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I am building an adjustable shelf 96"x20"x12" (H x W x D) adjacent on both sides to an inside wall corner, anchored to wall - does it need a back?

Since this will be kind of tall and slim I will probably install a fixed shelf board in the middle to make it more stable and rigid. This shelf will be used to store boxes with smaller tools, larger tools etc. etc.

It will sit 1" away from each wall because there is electrical conduit on that wall. Since it is at the top I might chose to cut the side panels to allow them to get closer to the wall and eliminate the gap at the back.

As mentioned I will use some furniture anti-tip brackets to make sure it is secured.

Do I need a back board for these shelves? My concern is the stability and rigidity of the entire structure, not that things will fall through the opening at the back.

In case I decide to install a back what is it regularly used for? The material is 5/8 melamine, side panels pre-drilled.

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    I’m voting to close this question because cross-posting questions isn't helpful.
    – FreeMan
    Jun 28, 2023 at 15:38
  • You are again policing the site more than you should. A while ago I had two questions in one and another guy who was abusing his rights here told me that that is a two questions in one and I should split them ...so can you leave this question alone please ?
    – MiniMe
    Jun 28, 2023 at 16:10
  • I'm one vote. If enough others agree with me, then that's how it works. FYI- cross-posting is frowned up at pretty much every site on the whole internet and some places don't have a system of votes, it just takes one to close/delete/ban.
    – FreeMan
    Jun 28, 2023 at 23:53
  • yeah but not many sites have taliban moderators that run ahead with the dogmatic interpretation of what and how, and who behead everybody that does not obey or comply. You keep saying cross posting but you avoid clarifying why in the past in a similar situation I was told to split the questions although they were related and I had to post the same context twice but ask different questions. Here you are doing the opposite, you consider that cross posting.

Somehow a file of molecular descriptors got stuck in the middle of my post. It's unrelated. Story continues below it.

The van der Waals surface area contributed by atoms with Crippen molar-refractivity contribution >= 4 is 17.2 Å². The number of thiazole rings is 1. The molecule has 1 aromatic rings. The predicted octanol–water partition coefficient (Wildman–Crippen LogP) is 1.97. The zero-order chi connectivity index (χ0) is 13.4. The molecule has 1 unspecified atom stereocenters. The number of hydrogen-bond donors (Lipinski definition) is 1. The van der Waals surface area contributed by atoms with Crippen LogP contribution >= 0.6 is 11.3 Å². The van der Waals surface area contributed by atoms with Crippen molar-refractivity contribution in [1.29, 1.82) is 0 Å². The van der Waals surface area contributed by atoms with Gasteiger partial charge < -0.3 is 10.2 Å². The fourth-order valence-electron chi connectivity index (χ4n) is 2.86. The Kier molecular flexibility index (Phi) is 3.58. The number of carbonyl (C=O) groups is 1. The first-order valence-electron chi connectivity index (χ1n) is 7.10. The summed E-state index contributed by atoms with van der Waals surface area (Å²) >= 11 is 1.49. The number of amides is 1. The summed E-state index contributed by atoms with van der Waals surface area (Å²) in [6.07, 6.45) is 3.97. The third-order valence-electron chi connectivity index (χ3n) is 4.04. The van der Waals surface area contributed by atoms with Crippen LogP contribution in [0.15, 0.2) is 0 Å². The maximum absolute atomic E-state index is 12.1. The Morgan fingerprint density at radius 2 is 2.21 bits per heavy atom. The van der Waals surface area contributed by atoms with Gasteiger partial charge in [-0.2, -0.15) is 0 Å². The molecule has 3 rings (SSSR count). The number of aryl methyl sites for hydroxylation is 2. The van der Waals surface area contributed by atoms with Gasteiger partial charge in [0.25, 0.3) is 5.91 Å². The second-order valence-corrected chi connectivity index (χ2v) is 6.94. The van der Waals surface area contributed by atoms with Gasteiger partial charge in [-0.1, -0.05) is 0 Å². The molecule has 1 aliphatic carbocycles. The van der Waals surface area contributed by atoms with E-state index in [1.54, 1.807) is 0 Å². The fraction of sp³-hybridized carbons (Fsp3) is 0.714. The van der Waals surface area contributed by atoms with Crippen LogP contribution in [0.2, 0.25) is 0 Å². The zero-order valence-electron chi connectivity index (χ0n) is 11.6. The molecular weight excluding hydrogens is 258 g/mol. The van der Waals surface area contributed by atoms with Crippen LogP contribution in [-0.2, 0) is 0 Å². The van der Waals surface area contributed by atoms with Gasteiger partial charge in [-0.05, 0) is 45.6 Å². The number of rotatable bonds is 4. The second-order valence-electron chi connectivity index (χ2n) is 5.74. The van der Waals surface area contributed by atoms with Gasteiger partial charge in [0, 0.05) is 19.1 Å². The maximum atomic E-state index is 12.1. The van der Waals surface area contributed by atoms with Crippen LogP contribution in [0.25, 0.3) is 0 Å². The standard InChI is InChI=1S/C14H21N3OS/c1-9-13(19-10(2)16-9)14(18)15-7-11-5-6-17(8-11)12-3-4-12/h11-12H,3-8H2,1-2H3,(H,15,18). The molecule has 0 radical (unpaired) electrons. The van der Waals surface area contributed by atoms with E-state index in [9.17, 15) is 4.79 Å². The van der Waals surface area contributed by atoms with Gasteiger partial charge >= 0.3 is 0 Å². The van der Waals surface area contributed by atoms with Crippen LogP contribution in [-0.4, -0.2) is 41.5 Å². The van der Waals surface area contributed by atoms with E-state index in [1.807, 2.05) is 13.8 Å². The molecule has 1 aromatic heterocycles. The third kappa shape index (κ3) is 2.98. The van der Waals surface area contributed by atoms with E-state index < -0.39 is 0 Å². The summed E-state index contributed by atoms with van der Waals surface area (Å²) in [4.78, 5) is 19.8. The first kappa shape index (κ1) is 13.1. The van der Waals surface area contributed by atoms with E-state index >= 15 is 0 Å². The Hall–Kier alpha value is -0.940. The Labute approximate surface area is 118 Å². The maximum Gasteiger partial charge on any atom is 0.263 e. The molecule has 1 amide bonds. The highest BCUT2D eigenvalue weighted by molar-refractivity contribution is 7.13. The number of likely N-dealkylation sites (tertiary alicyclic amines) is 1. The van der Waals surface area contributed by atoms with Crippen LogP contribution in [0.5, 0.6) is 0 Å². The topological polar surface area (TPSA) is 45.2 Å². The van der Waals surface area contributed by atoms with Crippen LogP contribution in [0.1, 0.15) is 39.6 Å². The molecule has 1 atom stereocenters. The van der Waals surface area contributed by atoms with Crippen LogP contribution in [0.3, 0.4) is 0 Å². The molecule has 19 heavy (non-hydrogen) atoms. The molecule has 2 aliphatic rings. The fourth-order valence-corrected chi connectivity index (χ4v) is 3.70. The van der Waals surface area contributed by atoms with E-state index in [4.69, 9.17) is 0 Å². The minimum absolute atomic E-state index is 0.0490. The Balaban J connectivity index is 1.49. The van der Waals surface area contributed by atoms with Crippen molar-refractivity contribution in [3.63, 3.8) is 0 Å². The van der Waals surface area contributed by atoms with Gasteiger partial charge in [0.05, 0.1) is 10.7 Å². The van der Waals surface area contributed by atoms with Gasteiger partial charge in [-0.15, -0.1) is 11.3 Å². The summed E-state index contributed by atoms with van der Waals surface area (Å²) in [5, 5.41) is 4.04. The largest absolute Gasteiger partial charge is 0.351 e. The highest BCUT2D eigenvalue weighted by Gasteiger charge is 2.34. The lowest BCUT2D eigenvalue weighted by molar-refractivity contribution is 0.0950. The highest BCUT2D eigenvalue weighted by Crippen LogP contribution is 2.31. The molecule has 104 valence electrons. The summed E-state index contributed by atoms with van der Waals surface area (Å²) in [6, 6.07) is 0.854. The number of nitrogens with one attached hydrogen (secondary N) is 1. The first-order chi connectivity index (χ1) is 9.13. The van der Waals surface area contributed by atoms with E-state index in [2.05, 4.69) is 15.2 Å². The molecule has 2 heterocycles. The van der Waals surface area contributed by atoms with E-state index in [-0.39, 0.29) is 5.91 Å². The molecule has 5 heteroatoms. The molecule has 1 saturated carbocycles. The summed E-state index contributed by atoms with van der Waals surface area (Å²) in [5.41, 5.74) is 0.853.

– MiniMe
    Jun 29, 2023 at 3:41
  • Cross-posting is different than asking multiple questions in one. This is exactly the same question you posted to Home Improvement. Neither of them had multiple questions, but some of your posts have been multiple questions in one. It seems, though, that I'm the only one here who thinks the question should be closed, so I guess you're safe.
    – FreeMan
    Jun 29, 2023 at 18:36

1 Answer 1

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If it's anchored to the wall, nope.

Backs on freestanding units serve two functions (arguably three on a bookshelf or dresser), but the one that concerns us here is that backs add rigidity. Without any diagonal bracing the open box of the four sides of a bookshelf or chest of drawers can be very prone to racking. Once you fix a back in place it makes it essentially impossible for the thing to rack since it has to either tear the fasteners free or rip the back apart. Even backs of very modest material like 1/8" (3mm) hardboard can be effective in preventing racking for years of service, even for items moved repeatedly.

The only reason to add a back here is aesthetics — do you mind seeing through to the wall behind? If you don't mind, no need to bother with a back unless you think it will aid in the installation of the unit into the corner as a single piece.

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  • Until some small item falls off the back of the shelf...
    – gnicko
    Jun 28, 2023 at 16:53
  • It will store boxes and larger tools
    – MiniMe
    Jun 28, 2023 at 17:48

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